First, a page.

Doctor Who has never really taken great pains to have its time-travel stories make sense. But the show is more concerned with time-travel shenanigans than it's ever been before, and just like the fabric of time itself, the show's logic is showing signs of disintegrating.
The Question Hidden in Plain Sight
So finally, that brings us to the oldest question, the question from the beginning of the universe, which has been hidden in plain sight. Which turns out to be the title of the show we're watching. It's cheeky, but could actually become a great lead in to the show's 50th anniversary in 2013.
Reading between the lines of a few things that people say in this episode, it seems as though the Doctor's identity, in itself, isn't the great secret. It's that the Doctor knows something universe-shattering, and that knowledge is somehow tied up with his origin. The question of who (or what) the Doctor really is cannot be untangled from the terrible secret that he knows about some cosmic mystery.
And the Silence have somehow determined that unless the Doctor dies by the lake in Utah, he will be forced to answer the question ("Doctor who?") in his future — on the fields of Trenzalore, at the "fall of the Eleventh," when nobody can speak falsely or refuse to answer. Whatever the answer to this question is, it's momentous enough that the Doctor actually considers just dying, to spare the universe from the answer. As he tells Winston Churchill: "Suppose there was a man who knew a secret. A terrible, dangerous secret that must never be told."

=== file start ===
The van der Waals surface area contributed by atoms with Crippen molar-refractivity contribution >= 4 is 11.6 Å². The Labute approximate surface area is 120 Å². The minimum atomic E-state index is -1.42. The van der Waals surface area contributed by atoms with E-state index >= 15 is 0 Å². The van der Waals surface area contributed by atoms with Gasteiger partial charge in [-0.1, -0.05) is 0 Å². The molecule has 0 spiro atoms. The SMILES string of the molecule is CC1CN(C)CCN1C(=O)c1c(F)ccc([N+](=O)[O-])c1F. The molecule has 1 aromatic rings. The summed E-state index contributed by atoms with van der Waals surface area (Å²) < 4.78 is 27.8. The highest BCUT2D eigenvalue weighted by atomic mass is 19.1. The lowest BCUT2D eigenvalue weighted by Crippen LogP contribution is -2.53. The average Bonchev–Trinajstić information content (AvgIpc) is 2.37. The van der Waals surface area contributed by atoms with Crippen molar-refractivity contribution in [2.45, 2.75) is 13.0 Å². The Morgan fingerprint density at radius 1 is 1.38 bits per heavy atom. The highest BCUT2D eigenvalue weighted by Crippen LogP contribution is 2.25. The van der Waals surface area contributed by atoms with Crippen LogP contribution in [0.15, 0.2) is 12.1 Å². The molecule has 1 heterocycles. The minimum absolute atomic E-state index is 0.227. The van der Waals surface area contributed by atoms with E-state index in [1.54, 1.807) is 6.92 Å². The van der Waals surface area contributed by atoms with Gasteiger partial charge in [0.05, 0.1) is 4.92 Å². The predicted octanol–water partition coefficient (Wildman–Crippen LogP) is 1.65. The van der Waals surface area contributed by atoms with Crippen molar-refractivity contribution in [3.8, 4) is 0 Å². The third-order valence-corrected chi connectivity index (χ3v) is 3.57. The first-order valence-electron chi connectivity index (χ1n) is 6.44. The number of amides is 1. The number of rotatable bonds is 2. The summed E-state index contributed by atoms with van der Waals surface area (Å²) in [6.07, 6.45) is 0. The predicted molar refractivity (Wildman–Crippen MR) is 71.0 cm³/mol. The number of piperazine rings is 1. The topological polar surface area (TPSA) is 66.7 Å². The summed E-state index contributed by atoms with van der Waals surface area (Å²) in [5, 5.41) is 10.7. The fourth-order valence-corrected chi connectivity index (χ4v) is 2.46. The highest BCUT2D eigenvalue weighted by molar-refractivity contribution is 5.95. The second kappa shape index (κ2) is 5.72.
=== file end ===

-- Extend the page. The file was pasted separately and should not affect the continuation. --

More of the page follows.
Could this secret have something to do with Omega, the creator of Time Lord society? (People keep insisting that they see Omega symbols scattered here and there, hinting at his return.) Or could it be something even older and more fundamental than that? It's sort of funny that an episode which finally answers the question "Has the Doctor gotten too big?" then turns around and makes him bigger than ever.
The last time we were told to ask who the Doctor really is was on the show's 25th anniversary, in the dreadful "Silver Nemesis." And now, it seems likely that the show is finally going to give us the answers it hinted at back then — just in time for the 50th anniversary. (Although I doubt it'll be the Cartmel Masterplan, exactly.) Let's hope the show leaves some big revelations for the 75th and 100th anniversaries, though.